The Penguin Dining Chair

The Penguin Dining Chair

Designer Ib Kofod-Larsen

The Penguin Dining Chair

The Penguin Dining Chair

Designer Ib Kofod-Larsen

Light, elegant, sculptural and artistic, the Penguin Dining Chair is a rare Danish Modern icon designed by Danish furniture designer Ib Kofod-Larsen in 1953. When it was launched in the United States, the chair was also called the Ib Kofod-Larsen Chair – and has therefore become Kofod-Larsen’s signature. The proportions with the slightly oversize seat and back, the large organically shaped shell in contrast to the petite, slender frame have a naivety about them. But at the same time, The Penguin Dining Chair is a sophisticated, bold chair with plenty of personality – an all-round chair, but anything but ordinary. Its penguin-shaped flippers on the back of the chair are typical of Ib Kofod-Larsen’s simple and honest aesthetics. The back moulds its way into the body to ensure comfort and support as well as a unique sitting experience. The Penguin Dining Chair is perfect for both the home and public spaces.

Material

Selected: Natural Oak

Color

Selected: Re-Wool 218

contact us

SKU 1200001-010000ZZ

Materials

Powder coated steel
Curved plywood
Oak or walnut veneer
If upholstered: foam and upholstery

Dimensions

H: 83 cm
SH: 47 cm
AH: 66 cm
W: 56 cm
D: 57 cm
View full details

ABOUT THE DESIGNER

Ib Kofod-Larsen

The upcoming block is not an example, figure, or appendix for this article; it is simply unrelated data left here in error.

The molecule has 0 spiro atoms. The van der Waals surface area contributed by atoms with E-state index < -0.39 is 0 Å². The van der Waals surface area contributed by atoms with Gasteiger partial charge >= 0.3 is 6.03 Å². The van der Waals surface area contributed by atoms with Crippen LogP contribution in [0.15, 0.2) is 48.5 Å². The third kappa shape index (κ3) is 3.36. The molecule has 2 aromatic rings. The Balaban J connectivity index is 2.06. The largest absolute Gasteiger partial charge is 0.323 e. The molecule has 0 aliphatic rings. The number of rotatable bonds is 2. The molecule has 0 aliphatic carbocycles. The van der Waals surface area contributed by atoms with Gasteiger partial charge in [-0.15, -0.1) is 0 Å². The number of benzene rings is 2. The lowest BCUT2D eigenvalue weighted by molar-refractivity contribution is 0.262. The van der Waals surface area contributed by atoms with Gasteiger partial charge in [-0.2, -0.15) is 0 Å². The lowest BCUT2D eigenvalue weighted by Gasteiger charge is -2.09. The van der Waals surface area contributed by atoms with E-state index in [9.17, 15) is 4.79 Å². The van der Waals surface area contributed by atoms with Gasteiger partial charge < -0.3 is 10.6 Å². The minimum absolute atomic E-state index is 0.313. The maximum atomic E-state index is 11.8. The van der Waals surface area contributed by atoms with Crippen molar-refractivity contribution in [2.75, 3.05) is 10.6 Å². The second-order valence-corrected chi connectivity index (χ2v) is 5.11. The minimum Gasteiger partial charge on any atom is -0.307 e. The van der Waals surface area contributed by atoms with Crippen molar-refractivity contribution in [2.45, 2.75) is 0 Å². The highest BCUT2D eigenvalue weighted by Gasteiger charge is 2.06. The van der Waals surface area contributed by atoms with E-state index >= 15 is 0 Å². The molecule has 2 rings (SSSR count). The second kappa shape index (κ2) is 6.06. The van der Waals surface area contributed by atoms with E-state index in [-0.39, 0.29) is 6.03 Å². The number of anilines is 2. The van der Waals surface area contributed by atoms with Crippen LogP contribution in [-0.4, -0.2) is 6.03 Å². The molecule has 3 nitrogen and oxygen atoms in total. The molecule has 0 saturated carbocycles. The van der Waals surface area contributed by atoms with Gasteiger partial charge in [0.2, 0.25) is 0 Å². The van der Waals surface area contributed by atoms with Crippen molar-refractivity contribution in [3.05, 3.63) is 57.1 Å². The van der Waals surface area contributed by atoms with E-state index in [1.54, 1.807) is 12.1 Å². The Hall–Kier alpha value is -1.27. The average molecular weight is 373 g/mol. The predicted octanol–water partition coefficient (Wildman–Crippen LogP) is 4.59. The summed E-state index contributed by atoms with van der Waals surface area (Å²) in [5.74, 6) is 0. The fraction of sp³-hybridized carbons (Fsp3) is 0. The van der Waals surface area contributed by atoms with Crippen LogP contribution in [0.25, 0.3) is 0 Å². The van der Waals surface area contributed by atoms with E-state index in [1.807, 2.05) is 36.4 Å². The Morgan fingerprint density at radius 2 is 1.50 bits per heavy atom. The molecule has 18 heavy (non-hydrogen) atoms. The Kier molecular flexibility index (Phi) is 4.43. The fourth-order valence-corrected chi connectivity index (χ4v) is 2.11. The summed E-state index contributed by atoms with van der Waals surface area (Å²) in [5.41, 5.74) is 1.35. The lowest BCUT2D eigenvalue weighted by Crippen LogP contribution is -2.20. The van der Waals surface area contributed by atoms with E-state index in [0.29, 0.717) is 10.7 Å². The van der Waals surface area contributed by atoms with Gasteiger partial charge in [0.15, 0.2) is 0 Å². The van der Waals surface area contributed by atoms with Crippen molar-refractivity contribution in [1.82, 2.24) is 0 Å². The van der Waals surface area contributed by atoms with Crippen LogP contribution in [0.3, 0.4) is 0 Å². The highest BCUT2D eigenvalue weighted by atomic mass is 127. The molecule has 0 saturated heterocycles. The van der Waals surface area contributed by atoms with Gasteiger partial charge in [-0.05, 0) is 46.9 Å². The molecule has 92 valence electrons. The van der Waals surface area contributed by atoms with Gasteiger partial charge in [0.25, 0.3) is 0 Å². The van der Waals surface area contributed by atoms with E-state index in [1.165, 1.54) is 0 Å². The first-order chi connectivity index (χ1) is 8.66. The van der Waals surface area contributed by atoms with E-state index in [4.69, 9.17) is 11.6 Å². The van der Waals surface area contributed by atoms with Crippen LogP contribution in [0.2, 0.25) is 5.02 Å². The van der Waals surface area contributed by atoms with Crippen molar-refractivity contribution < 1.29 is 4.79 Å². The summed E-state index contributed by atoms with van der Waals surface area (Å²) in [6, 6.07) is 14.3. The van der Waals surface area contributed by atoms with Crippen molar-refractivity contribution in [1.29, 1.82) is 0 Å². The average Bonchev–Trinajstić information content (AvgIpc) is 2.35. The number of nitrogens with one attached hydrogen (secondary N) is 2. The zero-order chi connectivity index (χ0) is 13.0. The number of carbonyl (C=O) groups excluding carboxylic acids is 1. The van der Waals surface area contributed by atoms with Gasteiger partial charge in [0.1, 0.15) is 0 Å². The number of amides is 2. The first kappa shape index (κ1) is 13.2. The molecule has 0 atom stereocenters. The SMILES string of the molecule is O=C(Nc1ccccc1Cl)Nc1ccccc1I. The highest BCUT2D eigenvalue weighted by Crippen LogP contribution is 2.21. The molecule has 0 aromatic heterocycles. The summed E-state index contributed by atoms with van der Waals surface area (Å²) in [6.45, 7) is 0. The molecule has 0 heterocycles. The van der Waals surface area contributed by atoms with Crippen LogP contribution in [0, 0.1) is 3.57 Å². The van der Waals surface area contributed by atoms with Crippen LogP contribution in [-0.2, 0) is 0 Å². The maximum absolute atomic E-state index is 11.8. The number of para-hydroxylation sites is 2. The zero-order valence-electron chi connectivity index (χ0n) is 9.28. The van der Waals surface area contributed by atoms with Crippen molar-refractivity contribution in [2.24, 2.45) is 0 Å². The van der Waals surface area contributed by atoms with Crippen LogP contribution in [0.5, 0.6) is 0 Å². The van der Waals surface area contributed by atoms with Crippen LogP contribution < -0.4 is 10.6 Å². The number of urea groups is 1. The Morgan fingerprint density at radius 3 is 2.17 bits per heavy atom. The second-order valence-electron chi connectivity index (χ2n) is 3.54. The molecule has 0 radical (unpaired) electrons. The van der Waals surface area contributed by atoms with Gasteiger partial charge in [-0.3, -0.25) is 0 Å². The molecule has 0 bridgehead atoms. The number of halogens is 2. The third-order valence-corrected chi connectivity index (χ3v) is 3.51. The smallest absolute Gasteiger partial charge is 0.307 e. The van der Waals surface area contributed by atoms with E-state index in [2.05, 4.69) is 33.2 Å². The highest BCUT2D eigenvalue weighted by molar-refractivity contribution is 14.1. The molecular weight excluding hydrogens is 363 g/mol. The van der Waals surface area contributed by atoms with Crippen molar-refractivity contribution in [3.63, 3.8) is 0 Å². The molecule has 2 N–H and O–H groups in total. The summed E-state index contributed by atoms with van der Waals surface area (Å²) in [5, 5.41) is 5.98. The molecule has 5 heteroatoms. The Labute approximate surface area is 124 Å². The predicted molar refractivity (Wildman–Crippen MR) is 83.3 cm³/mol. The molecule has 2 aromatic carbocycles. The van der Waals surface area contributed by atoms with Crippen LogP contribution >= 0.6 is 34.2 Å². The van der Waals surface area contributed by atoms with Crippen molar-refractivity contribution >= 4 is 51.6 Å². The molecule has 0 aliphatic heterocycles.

Architect Ib Kofod-Larsen (1921-2003) had a successful career in the 1950s and 1960s when Danish design was flourishing across the world. A large part of his vast furniture catalogue was designed for the non-Danish market and manufactured abroad. He worked especially for American, Swedish, British and German furniture companies and manufacturers, and this may be the reason that his furniture has undeservedly become better known internationally than in his home country of Denmark. Ib Kofod-Larsen formed part of a movement known as Danish Modern, but he went slightly under the radar and worked in the shadow of Kaare Klint, Hans J. Wegner, Børge Mogensen, Arne Jacobsen, Finn Juhl and Nanna Ditzel. Today he is called one of the most underrated – but most exciting – names on the Danish design scene. And one of the greatest design brains Denmark ever had. “His furniture is sophisticated and well-proportioned with beautiful silhouettes and sculptural, organic lines and curves.” Although he himself felt like an artisan – and he had no academic approach to furniture design – there is something poetic and artistic about his designs. The soft lines. The visual lightness. The graphic purity. The free, artistic expression. He was a purist. A man of detail. At first glance, his furniture may seem simple, but at closer inspection it is full of detail. It is inventive and borders on engineering. He drew, sculpted, made prototypes, was involved in production and participated in the entire process down to every test and launch. He was a creative designer, maybe one of the greatest designers in the golden age of Danish design. He took an innovative approach. Not just to furniture, but to ways of thinking about furniture. First and foremost, he had an exceptional understanding of materials and an eye for the potential of the wood and the quality of the raw materials he used. He often worked in different types of wood – mainly teak and palisander in combination with real leather. To Kofod-Larsen, the most important thing was that the furniture should feel good. To the touch and when sitting in it. With all his chairs, The Penguin, The Seal and the Elizabeth Lounge Chair, his focus was on the person who was going to be sitting in them.